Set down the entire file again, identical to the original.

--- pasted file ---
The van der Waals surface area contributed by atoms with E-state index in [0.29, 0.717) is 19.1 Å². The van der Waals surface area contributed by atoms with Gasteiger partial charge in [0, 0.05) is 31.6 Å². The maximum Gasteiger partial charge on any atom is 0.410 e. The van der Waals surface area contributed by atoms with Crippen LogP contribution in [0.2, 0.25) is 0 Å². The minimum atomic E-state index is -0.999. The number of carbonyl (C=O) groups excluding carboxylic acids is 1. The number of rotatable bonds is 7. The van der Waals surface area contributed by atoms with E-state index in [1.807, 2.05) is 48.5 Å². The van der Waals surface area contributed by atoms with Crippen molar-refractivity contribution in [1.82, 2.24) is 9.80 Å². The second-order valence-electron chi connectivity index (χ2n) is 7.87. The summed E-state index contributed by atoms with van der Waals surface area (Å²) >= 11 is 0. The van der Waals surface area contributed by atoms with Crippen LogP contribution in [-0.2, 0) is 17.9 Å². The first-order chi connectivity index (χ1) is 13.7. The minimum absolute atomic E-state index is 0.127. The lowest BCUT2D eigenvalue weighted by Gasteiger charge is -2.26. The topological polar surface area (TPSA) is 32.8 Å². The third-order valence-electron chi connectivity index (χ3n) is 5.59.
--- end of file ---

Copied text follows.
The van der Waals surface area contributed by atoms with E-state index in [0.29, 0.717) is 19.1 Å². The van der Waals surface area contributed by atoms with Gasteiger partial charge in [0, 0.05) is 31.6 Å². The maximum Gasteiger partial charge on any atom is 0.410 e. The van der Waals surface area contributed by atoms with Crippen LogP contribution in [0.2, 0.25) is 0 Å². The minimum atomic E-state index is -0.999. The number of carbonyl (C=O) groups excluding carboxylic acids is 1. The number of rotatable bonds is 7. The van der Waals surface area contributed by atoms with E-state index in [1.807, 2.05) is 48.5 Å². The van der Waals surface area contributed by atoms with Crippen molar-refractivity contribution in [1.82, 2.24) is 9.80 Å². The second-order valence-electron chi connectivity index (χ2n) is 7.87. The summed E-state index contributed by atoms with van der Waals surface area (Å²) >= 11 is 0. The van der Waals surface area contributed by atoms with Crippen LogP contribution in [-0.2, 0) is 17.9 Å². The first-order chi connectivity index (χ1) is 13.7. The minimum absolute atomic E-state index is 0.127. The lowest BCUT2D eigenvalue weighted by Gasteiger charge is -2.26. The topological polar surface area (TPSA) is 32.8 Å². The third-order valence-electron chi connectivity index (χ3n) is 5.59.